6.) How would McCloud explain the longevity and popularity of South Park, the Simpsons, and Family Guy?

22 June 2011

NOTES ON THE INDEX_Rosalind Krauss

Much of Krauss's language is drawn from other scholarship, especially the fields of psychology, semiology and aesthetics. 'Signifier' and 'signified,' 'imaginary' and 'symbolic,' 'mirror stage,' 'syntax,' 'tautology' and other specialized vocabulary is used throughout. Was this level of diction accessible to you? How did you understand and shorthand her conclusions? How would you summarize her definition of the index? In discussion, how do these definitions satisfy or fall short of the ideas?

The particular quality of the index relies on its physical relationship to its referent, in the manner of a trace or an imprint. The empty meaning of the index without its referent (see the discussion of the pronoun as 'shifter') is drawn out, seemingly valued. In the case of Duchamp's Large Glass, "It is a sign which is inherently empty, its signification a function of only this one instance guaranteed by the existential presence of just this object." How does the author guarantee the 'existential presence' of the reference? How trace can the trace element be? Does the meaning of the index fade over time, as the reference becomes disassociated from the image? Is this where caption or text becomes important?

The primacy of the photograph as index is discussed at length. The process of light on emulsion and the impossibility of encoding and manipulating the image are important. Seen as a transfer of a physical presence, the photograph is a prevalent application of the index in art. Now, digital photography is easily manipulated and encoded. Then, tricks with exposure, effects and development modified the image. How do these processes affect the meaning of the index? Is its power in the honesty of its creation, or the perceived reality of its product? If we disagree with the author's analysis of the photograph, do we undermine her larger idea?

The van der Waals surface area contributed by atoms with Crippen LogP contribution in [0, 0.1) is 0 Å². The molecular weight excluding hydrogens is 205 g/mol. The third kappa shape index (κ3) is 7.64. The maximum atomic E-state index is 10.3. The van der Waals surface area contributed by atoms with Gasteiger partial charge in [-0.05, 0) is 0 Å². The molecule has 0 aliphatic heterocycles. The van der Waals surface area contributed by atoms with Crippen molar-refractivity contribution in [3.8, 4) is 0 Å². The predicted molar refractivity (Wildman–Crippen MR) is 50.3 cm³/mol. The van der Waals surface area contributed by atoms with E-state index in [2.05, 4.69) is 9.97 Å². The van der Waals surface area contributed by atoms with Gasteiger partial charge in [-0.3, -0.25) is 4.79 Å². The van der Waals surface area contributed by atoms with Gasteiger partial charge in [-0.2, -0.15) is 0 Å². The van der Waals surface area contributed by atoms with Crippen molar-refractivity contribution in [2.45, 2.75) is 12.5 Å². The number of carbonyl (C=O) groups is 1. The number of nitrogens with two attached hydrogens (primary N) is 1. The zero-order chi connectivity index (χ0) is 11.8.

The author looks at the work of Marcel Duchamp and the artists of the 1970s to develop her argument. Duchamp grows out of the Dada movement, concerned with absurdity, inversion, meaninglessness and other avant-garde ideas. In the 1970s, the art world was characterized by pluralism, or 'willful eclecticism.' Maybe in both cases (certainly in Duchamp's) the artist is a subversive, eschewing societal norms, seeking new ways of communicating. The index is helpful because it rejects the meaning of traditional forms and symbols. It communicates meaning in a new way, direct and from unfiltered sources. In this, is the index subversive? Why is its meaning preferable to that of more usual pictorial representations? Why is the use of the index located here in two periods of cultural upheaval? What are the connections between the index, meaning, culture and history, if any?

The photograph as index conveys 'spatial immediacy and temporal anteriority.' 'Its reality is that of a having-been-there.' 'This took place in this way.' Is the index nostalgic? How does the index as evidence and implied past tense affect its meaning? Is this a detriment in some ways?

The index is a result of 'cropping, reduction, and self-evident flattening.' 'It is the result of selection and isolation.' How does the fragmentary nature of the index shape its use? In selection, is there an act of 'encoding' and 'schematizing' contrary to the author's depiction?

Krauss describes the necessity of including text, caption, or verbal discourse in the application of the index. In the case of the artists at PS1, these textual captions are missing, but compositions involving successive images are provided as surrogates. How else might explanatory text be included or replaced? Is it essential? If so, for what purpose?

20 June 2011

The Agency of Mapping